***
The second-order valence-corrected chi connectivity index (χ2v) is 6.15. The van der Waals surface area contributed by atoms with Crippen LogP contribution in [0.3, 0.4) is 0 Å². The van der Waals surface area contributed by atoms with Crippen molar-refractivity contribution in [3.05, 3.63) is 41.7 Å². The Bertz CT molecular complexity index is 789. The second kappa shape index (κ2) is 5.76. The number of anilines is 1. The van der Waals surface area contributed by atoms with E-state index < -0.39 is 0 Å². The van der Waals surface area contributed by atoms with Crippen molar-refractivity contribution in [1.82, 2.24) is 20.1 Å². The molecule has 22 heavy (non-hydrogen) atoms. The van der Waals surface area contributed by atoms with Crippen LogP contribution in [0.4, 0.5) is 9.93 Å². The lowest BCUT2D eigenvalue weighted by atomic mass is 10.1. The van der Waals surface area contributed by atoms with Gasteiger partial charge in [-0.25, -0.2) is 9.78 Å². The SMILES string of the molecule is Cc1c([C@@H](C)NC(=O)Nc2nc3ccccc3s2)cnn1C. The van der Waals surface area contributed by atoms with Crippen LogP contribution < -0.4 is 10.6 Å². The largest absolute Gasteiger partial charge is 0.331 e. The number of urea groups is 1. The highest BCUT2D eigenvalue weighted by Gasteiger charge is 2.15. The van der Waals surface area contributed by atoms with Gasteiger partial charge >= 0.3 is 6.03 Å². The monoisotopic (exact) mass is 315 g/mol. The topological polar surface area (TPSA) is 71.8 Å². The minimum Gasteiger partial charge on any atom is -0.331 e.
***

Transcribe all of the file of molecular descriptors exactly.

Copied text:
The second-order valence-corrected chi connectivity index (χ2v) is 6.15. The van der Waals surface area contributed by atoms with Crippen LogP contribution in [0.3, 0.4) is 0 Å². The van der Waals surface area contributed by atoms with Crippen molar-refractivity contribution in [3.05, 3.63) is 41.7 Å². The Bertz CT molecular complexity index is 789. The second kappa shape index (κ2) is 5.76. The number of anilines is 1. The van der Waals surface area contributed by atoms with E-state index < -0.39 is 0 Å². The van der Waals surface area contributed by atoms with Crippen molar-refractivity contribution in [1.82, 2.24) is 20.1 Å². The molecule has 22 heavy (non-hydrogen) atoms. The van der Waals surface area contributed by atoms with Crippen LogP contribution in [0.4, 0.5) is 9.93 Å². The lowest BCUT2D eigenvalue weighted by atomic mass is 10.1. The van der Waals surface area contributed by atoms with Gasteiger partial charge in [-0.25, -0.2) is 9.78 Å². The SMILES string of the molecule is Cc1c([C@@H](C)NC(=O)Nc2nc3ccccc3s2)cnn1C. The van der Waals surface area contributed by atoms with Crippen LogP contribution < -0.4 is 10.6 Å². The largest absolute Gasteiger partial charge is 0.331 e. The number of urea groups is 1. The highest BCUT2D eigenvalue weighted by Gasteiger charge is 2.15. The van der Waals surface area contributed by atoms with Gasteiger partial charge >= 0.3 is 6.03 Å². The monoisotopic (exact) mass is 315 g/mol. The topological polar surface area (TPSA) is 71.8 Å². The minimum Gasteiger partial charge on any atom is -0.331 e.